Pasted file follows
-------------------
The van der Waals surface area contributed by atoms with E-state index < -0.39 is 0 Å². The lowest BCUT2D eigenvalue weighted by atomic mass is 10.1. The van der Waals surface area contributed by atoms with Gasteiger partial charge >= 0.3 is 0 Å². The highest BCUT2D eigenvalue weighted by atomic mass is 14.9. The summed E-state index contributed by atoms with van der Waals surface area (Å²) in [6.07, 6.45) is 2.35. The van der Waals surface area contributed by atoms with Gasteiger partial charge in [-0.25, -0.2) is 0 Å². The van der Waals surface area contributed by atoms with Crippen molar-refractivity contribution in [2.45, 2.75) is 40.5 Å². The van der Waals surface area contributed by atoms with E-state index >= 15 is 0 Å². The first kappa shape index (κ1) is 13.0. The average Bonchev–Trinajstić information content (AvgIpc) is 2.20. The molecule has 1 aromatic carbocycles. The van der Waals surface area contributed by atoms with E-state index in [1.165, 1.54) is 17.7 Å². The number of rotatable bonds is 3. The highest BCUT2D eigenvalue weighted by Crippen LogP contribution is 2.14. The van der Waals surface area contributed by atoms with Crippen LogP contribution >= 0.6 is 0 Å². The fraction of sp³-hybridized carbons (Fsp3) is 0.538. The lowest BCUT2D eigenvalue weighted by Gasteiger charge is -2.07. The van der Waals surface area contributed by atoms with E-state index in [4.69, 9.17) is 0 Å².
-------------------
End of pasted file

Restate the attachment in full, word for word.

The van der Waals surface area contributed by atoms with E-state index < -0.39 is 0 Å². The lowest BCUT2D eigenvalue weighted by atomic mass is 10.1. The van der Waals surface area contributed by atoms with Gasteiger partial charge >= 0.3 is 0 Å². The highest BCUT2D eigenvalue weighted by atomic mass is 14.9. The summed E-state index contributed by atoms with van der Waals surface area (Å²) in [6.07, 6.45) is 2.35. The van der Waals surface area contributed by atoms with Gasteiger partial charge in [-0.25, -0.2) is 0 Å². The van der Waals surface area contributed by atoms with Crippen molar-refractivity contribution in [2.45, 2.75) is 40.5 Å². The van der Waals surface area contributed by atoms with E-state index >= 15 is 0 Å². The first kappa shape index (κ1) is 13.0. The average Bonchev–Trinajstić information content (AvgIpc) is 2.20. The molecule has 1 aromatic carbocycles. The van der Waals surface area contributed by atoms with E-state index in [1.165, 1.54) is 17.7 Å². The number of rotatable bonds is 3. The highest BCUT2D eigenvalue weighted by Crippen LogP contribution is 2.14. The van der Waals surface area contributed by atoms with Crippen LogP contribution >= 0.6 is 0 Å². The fraction of sp³-hybridized carbons (Fsp3) is 0.538. The lowest BCUT2D eigenvalue weighted by Gasteiger charge is -2.07. The van der Waals surface area contributed by atoms with E-state index in [4.69, 9.17) is 0 Å².